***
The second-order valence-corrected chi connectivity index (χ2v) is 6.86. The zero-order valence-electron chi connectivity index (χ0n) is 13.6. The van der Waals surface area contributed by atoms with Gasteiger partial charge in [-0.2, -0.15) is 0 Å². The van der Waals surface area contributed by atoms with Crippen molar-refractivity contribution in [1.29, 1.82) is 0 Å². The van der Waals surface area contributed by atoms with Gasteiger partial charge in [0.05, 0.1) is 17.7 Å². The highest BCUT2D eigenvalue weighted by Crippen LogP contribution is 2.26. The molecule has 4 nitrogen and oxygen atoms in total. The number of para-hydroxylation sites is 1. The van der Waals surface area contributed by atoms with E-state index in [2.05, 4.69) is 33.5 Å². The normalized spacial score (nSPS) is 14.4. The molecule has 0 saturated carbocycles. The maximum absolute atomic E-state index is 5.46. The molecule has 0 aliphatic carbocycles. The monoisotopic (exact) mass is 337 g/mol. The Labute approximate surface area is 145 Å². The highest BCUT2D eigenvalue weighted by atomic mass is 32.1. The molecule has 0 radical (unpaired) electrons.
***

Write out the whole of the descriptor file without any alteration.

The second-order valence-corrected chi connectivity index (χ2v) is 6.86. The zero-order valence-electron chi connectivity index (χ0n) is 13.6. The van der Waals surface area contributed by atoms with Gasteiger partial charge in [-0.2, -0.15) is 0 Å². The van der Waals surface area contributed by atoms with Crippen molar-refractivity contribution in [1.29, 1.82) is 0 Å². The van der Waals surface area contributed by atoms with Gasteiger partial charge in [0.05, 0.1) is 17.7 Å². The highest BCUT2D eigenvalue weighted by Crippen LogP contribution is 2.26. The molecule has 4 nitrogen and oxygen atoms in total. The number of para-hydroxylation sites is 1. The van der Waals surface area contributed by atoms with E-state index in [2.05, 4.69) is 33.5 Å². The normalized spacial score (nSPS) is 14.4. The molecule has 0 saturated carbocycles. The maximum absolute atomic E-state index is 5.46. The molecule has 0 aliphatic carbocycles. The monoisotopic (exact) mass is 337 g/mol. The Labute approximate surface area is 145 Å². The highest BCUT2D eigenvalue weighted by atomic mass is 32.1. The molecule has 0 radical (unpaired) electrons.